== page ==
Ethiopian party!

The first time we went for Ethiopian several years ago, I really wasn’t sure what to expect.  It’s a damn shame that Ethiopian food/culture/music doesn’t get more visibility because it’s all so awesome!  The food has quickly become one of my favourites and I’m super pleased that I was able to help my friend Kittee from Cake Maker to the Stars test recipes during the creation of her new book, Teff Love.  It’s been released now; mine just came in the mail on Friday and I’m already digging in.

We are fortunate that the closest restaurant to us—literally, like a 2 minute walk—is an Ethiopian place.  We go there for their DELICIOUS vegan platter (suuuper cheap too) often, and they sell injera (the spongy, sourdough flatbread that you scoop up your food with) by the bag.  So, it’s ridiculously easy for us to buy a bag and whip up a spontaneous Ethiopian feast.  Lucky, I know.  It’s a part of why I’m so attached to living in our neighbourhood!

Vegan Ethiopian Food

Clockwise, we’ve got ye’tikil gomen be’karot (ginger-garlic cabbage and carrots), ye’kaysir atakilt (beet salad), ye’dubba alicha (roasted butternut in a spicy sauce) and ye’misser wot be’timatim (red lentils).

Bonus: these recipes utilize super cheap ingredients (lentils, cabbage, beets, squash!) and make a tonne so we have meals for days.

– Crystal

Jamaican Coconut Collards & Black Eyed Peas, Carrot Cake

Trevor was out for the evening and all I wanted to do was just stay in and read.  I decided to make a carrot cake with cream cheeze frosting since I haven’t had that in years, probably not since being vegan.  I used the recipe from 500 Vegan Recipes (but I use the cream cheese frosting recipe from the pumpkin cupcake recipe from the same book)  It was easy and delicious.

So, then I woke up and ate it for breakfast.  And, er…lunch, too.  What?!  It was really good.  So, anyway, by day’s end I was feeling much like someone who had eaten nothing but cake all day; that is, to say, like shit.  I had to remedy that with something that was chock full of vegetable matter.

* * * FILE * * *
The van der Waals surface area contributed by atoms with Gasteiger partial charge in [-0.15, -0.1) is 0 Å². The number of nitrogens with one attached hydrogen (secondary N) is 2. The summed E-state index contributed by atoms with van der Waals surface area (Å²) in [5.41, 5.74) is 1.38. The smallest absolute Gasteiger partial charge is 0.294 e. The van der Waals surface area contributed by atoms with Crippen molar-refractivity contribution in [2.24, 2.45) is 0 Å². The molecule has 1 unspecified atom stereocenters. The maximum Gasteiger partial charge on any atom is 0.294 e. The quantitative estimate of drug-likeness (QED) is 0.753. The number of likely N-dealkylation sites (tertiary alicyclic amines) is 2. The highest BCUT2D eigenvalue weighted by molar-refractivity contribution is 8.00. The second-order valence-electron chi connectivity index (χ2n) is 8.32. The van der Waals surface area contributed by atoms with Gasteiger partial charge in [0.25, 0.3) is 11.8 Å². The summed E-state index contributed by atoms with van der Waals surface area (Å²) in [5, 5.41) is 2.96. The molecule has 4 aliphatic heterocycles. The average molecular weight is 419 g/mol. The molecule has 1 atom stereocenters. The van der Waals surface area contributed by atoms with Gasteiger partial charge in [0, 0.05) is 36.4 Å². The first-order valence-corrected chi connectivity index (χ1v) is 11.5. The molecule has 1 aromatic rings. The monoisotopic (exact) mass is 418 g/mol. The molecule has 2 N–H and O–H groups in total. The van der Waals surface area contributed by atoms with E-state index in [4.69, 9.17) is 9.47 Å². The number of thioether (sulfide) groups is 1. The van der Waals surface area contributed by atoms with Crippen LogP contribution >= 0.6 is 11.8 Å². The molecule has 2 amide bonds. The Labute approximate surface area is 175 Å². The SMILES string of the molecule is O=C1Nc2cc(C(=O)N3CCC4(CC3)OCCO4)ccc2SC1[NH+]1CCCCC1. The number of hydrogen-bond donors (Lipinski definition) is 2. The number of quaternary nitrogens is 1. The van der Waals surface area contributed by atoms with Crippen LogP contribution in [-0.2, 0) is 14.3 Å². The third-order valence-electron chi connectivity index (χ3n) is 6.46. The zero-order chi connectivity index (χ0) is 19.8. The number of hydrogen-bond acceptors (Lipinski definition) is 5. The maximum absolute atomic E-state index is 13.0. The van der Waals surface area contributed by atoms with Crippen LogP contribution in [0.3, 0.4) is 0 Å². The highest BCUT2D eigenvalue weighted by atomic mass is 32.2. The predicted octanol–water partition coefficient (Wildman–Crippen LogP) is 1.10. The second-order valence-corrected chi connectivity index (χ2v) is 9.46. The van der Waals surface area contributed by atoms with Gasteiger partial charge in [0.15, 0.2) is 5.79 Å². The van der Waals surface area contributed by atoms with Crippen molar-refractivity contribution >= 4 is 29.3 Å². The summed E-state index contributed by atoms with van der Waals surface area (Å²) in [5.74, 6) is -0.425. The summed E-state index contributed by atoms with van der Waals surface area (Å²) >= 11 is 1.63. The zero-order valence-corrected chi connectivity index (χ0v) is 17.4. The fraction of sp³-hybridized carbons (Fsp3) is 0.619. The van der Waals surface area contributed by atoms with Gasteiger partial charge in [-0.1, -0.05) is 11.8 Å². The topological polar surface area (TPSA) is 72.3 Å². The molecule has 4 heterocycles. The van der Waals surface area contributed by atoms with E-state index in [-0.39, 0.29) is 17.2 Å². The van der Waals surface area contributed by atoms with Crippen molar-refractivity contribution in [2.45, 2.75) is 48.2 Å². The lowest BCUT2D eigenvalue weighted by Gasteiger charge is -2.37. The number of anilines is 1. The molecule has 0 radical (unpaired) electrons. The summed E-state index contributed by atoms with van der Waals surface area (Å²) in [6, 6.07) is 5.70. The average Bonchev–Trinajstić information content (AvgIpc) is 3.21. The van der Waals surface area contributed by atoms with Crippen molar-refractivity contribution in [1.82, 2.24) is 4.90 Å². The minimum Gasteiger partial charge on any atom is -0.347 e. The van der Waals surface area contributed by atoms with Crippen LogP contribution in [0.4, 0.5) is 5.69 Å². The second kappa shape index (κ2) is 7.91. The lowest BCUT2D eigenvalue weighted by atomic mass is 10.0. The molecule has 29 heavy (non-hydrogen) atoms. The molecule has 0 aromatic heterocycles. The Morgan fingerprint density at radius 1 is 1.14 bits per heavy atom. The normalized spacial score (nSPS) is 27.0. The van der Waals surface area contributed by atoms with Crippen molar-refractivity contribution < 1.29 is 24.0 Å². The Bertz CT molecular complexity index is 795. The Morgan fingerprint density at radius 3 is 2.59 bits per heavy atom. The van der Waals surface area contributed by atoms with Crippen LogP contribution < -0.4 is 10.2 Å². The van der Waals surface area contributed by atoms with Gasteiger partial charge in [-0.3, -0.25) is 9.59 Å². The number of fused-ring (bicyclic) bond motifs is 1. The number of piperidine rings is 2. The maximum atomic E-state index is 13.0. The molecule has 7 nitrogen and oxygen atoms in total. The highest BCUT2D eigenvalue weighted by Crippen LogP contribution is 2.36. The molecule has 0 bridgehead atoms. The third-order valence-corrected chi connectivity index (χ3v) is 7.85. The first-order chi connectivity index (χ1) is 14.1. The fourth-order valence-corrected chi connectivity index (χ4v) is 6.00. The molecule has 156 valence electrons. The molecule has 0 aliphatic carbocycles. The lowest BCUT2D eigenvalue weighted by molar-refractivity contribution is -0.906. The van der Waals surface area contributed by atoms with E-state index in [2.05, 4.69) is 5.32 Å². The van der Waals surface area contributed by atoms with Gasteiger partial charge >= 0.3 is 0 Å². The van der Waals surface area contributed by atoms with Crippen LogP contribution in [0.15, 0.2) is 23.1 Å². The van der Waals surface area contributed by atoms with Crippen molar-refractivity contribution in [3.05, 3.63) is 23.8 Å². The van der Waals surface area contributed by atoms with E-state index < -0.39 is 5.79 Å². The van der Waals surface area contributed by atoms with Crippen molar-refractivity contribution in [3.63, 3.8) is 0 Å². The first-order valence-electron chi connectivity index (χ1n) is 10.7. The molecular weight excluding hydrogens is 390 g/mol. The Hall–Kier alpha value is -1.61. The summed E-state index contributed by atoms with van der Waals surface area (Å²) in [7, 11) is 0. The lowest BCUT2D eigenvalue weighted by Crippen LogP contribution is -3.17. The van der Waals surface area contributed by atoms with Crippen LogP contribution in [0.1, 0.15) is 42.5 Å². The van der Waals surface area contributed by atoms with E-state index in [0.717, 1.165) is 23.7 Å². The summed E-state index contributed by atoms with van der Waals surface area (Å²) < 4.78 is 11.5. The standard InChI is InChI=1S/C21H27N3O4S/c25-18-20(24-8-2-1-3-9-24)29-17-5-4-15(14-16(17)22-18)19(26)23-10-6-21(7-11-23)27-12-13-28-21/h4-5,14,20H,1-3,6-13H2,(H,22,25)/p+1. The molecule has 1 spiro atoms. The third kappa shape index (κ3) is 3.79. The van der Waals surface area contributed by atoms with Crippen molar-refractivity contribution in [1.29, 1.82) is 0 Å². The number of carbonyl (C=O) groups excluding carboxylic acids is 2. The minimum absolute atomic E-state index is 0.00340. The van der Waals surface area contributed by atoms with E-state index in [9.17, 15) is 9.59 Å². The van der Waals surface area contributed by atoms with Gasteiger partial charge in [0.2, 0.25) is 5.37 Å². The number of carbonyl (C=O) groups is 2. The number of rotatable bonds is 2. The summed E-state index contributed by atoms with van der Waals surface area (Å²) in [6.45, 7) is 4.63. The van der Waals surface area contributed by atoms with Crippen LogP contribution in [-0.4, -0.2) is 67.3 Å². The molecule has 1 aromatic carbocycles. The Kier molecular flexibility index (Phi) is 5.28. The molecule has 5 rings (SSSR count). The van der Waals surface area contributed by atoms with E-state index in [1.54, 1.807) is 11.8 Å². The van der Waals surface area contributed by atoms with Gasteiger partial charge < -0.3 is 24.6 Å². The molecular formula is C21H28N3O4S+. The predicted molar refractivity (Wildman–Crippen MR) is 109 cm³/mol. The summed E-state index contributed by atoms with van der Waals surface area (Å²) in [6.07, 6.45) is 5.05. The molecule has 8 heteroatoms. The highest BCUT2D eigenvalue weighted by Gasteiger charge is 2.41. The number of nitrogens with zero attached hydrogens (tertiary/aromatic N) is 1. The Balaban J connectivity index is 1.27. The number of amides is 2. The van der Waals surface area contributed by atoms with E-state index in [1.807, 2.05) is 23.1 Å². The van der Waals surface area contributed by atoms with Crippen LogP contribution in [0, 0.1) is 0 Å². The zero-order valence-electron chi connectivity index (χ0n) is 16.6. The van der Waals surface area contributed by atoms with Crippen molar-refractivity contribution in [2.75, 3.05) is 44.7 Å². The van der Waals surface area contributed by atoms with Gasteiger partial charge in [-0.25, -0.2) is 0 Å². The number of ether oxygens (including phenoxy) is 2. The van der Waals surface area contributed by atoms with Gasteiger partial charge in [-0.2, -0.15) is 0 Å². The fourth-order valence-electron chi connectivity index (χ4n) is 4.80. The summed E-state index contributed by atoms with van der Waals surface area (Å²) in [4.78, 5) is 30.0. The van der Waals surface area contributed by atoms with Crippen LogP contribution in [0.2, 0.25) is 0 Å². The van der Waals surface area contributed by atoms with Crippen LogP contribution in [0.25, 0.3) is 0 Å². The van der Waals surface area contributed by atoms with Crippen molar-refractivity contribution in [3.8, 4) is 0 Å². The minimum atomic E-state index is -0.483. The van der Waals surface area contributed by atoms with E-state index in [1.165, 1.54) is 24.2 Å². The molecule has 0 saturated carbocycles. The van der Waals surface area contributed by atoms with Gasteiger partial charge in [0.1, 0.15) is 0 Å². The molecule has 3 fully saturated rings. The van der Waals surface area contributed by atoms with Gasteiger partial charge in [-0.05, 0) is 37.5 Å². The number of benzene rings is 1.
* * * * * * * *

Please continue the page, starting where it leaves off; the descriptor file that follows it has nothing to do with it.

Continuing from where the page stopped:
I’m so inspired by the little takeout place called One Love Vegetarian in Toronto.  I first discovered what ital was when I ate there and have since grown to have a huge appreciation for the food of Rastafarians, and really, of the Caribbean in general.  Especially when I’m feeling under the weather or have been eating poorly, I reach for greens and peas, lots of spices, ginger, garlic, yams and more, and always feel better for it.  This is real food, yum.

We made some brown rice, steamed cubed sweet potatoes and layered this all together, bowl-style.  I feel better already.

Coconut Collards

1 bunch of collards, hard stems removed and torn into pieces
1/4 cup vegetable broth, or more as needed
1 tbsp olive oil
1 small onion, diced
1 tbsp minced ginger
3 cloves garlic, minced
1 large red bell pepper, diced
1 jalapeno, diced
1/2 tsp Chinese five-spice
1/2 tsp thyme
1/4 tsp cinnamon
1/8 tsp cloves
1/8 tsp nutmeg
1 19 oz can black eyed peas, drained and rinsed
1/2 cup coconut milk
salt and pepper to taste

In a large pot, heat the vegetable broth over medium heat.  Add the collards, place the lid on and cook for 10 minutes, stirring frequently to prevent sticking and adding more vegetable broth as needed.  Once the collards are wilted, soft and bright green, remove from the pot and set aside.  Heat the olive oil over medium-high heat, add the onion, ginger, garlic, bell pepper and jalapeno and sautee until softened and onions are translucent.  Add all the spices and salt and cook the spices for 30 seconds before reintroducing the wilted collards back into the pot.  Cook for another 5 minutes, stirring frequently to prevent sticking.  Add the black eyed peas and cook for another 5 minutes, stirring frequently (the black eyed peas may break up a bit, which is good).  Turn heat down to low, add the coconut milk and stir, coating everything.  Cook for another minute or so, tasting for salt and pepper.

– Crystal